Illicit Cigarette Sales Unabated as FBR Fails to Register Brands

The Federal Board of Revenue (FBR) has failed to register cigarette brands, allowing over 150 unregistered cigarette brands to function in the open market.

According to the details, the Federal Government, in 2021, promulgated a law regarding brand licensing that binds cigarette manufacturers to register their brand before launching that into the market.

The law was introduced to discourage illegitimate brands from entering the market. However, the implementation of the law is very weak, and still, more than 150 unregistered brands belonging to local tobacco manufacturers are being openly sold in the market. Only 16 cigarette brands have applied for registration so far, as disclosed by the Pakistan Tobacco Company (PTC) representative.

In addition, the industry representatives said that they had also asked FBR to increase advance tax on green leaf threshing processing (GLTP) units in next year’s budget 2022-23.

“PTI regime in 2018 had increased the advance withholding tax (AWT) from Rs. 10 per kg to Rs. 300 per kg through supplementary budget, but the decision was reversed after the lobbying of local influential Tobacco players in budget 2019-20 citing the reason that this tax had been imposed on tobacco farmers”, he added.

On the other hand, the multinational tobacco companies have a point of view that this withholding tax was in adjustable mode and was slapped on manufacturers, which had nothing to do with farmers.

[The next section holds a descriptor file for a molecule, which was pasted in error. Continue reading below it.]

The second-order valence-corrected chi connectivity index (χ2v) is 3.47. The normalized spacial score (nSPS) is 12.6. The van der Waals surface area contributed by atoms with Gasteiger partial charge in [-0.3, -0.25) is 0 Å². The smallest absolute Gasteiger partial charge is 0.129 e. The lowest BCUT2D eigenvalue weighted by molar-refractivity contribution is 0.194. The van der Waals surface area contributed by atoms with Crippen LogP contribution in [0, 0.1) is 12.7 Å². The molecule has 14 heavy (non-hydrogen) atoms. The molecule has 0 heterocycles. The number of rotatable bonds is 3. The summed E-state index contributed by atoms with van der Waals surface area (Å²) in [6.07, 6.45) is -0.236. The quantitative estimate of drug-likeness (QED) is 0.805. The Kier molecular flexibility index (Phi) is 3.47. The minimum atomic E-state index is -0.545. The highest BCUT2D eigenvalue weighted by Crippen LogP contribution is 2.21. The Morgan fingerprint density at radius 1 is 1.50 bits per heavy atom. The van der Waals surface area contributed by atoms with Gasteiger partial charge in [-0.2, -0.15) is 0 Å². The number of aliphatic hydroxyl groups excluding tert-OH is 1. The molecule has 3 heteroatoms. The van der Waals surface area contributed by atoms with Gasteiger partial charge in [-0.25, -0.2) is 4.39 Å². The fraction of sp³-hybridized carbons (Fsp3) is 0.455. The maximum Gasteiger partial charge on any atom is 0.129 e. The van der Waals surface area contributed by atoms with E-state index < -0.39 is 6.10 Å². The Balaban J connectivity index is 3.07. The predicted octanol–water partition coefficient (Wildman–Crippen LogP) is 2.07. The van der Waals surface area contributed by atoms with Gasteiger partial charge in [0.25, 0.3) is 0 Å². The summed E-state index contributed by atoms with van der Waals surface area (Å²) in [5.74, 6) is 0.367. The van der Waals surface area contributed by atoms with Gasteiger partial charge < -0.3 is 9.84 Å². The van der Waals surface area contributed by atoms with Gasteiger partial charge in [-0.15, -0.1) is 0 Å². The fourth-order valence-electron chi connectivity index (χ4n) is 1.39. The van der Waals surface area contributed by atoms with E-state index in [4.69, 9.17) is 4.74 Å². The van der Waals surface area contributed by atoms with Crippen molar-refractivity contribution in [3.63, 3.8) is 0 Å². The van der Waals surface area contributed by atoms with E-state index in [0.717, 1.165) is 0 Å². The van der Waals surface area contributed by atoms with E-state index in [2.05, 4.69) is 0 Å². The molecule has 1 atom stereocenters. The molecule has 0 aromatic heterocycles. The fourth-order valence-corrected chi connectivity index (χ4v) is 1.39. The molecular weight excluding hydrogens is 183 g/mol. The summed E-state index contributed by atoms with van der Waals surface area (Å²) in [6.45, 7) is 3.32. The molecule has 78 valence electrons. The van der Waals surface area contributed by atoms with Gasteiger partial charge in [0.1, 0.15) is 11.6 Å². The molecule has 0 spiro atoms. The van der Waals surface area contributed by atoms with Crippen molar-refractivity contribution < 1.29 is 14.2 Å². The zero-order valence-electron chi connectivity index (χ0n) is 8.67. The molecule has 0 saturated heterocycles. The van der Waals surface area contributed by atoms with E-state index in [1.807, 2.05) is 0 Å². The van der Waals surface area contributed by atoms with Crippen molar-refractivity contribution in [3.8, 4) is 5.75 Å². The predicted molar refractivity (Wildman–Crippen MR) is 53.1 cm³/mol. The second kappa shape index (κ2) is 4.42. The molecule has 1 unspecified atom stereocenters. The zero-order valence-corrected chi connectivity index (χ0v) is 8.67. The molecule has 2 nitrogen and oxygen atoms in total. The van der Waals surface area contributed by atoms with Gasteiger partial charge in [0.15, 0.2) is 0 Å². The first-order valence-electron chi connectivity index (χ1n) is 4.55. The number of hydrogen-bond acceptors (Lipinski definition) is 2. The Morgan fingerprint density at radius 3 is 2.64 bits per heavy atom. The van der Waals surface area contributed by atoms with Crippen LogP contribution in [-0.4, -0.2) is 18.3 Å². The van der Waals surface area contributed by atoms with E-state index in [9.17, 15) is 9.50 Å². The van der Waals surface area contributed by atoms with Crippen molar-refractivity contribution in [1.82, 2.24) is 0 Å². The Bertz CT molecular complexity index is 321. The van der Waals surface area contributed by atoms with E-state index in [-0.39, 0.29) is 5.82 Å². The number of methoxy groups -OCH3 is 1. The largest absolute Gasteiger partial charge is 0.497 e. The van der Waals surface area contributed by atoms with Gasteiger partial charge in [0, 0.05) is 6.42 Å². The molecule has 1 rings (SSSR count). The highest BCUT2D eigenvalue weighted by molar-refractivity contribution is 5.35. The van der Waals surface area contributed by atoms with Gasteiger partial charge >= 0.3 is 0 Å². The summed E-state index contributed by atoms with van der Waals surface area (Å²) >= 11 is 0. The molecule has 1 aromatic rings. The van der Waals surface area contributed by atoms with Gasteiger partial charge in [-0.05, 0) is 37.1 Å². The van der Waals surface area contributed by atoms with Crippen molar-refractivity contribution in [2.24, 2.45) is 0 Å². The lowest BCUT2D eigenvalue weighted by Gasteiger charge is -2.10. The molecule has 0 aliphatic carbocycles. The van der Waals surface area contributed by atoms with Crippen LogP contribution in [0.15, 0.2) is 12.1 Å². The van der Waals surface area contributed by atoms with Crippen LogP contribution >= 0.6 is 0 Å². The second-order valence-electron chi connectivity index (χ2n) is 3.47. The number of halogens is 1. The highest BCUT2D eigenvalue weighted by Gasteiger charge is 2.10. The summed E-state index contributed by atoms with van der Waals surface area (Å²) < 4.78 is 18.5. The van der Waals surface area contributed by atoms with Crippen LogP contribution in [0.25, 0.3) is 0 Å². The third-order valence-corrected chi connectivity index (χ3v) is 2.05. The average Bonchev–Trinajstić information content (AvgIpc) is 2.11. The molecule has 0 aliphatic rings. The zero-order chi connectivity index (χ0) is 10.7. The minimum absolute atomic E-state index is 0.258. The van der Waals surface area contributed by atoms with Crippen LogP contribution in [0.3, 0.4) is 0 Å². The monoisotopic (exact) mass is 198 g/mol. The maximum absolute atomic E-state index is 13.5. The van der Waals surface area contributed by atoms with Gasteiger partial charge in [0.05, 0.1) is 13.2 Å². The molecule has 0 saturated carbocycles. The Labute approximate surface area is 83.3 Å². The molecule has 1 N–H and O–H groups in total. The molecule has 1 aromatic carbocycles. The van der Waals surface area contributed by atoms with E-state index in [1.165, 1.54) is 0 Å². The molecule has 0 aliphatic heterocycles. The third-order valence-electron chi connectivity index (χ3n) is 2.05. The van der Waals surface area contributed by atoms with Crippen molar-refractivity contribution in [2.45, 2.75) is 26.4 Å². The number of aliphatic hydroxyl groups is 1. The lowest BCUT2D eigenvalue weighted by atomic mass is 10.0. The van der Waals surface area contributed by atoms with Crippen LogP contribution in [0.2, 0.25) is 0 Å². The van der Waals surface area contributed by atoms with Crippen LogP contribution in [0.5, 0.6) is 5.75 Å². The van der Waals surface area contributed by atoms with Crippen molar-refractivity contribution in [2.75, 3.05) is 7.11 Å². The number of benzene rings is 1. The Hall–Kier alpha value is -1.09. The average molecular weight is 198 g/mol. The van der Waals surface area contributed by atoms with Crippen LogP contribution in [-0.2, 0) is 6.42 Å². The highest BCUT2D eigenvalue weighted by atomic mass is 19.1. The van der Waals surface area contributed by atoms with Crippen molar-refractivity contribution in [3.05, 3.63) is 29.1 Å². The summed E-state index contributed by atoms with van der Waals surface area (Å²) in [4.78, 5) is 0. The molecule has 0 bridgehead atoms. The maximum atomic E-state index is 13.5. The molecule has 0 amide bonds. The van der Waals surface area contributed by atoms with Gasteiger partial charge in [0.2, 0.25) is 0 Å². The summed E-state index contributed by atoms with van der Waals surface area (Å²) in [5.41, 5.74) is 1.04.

Currently, there are 11 GLTP units located in parts of Khyber Pakhtunkhwa, and the imposition of Rs. 300 per kg AWT could make illicit business unviable, PTC representative told.

We can confirm that if the government imposed an advance tax of Rs. 300 per kg on GLTP units in the upcoming budget, the share of illicit cigarettes will drastically slash down from 40 percent, equivalent to Rs. 70 billion, to just 20 percent with no time.

He further said that Oxford Economics, PWV, IPSOS, and Institute for Public Opinion Research (IPOR) estimated that the share of illicit cigarettes in Pakistan ranged between 37.6 percent and 40 percent. It demonstrated that over 180 brands violated minimum tax and minimum price, causing Rs. 80 billion annual loss to the national exchequer.

More than 200 local illicit cigarette brands sold between Rs. 20 and Rs. 40, whereas the mandated minimum price was Rs. 62.76, inclusive of a minimum tax per pack of Rs. 42.12, he also disclosed.

He also said that PTC is going to pay over Rs. 150 billion tax in the national exchequer during the outgoing fiscal year 2021-22, whereas the local industry is not paying any tax.

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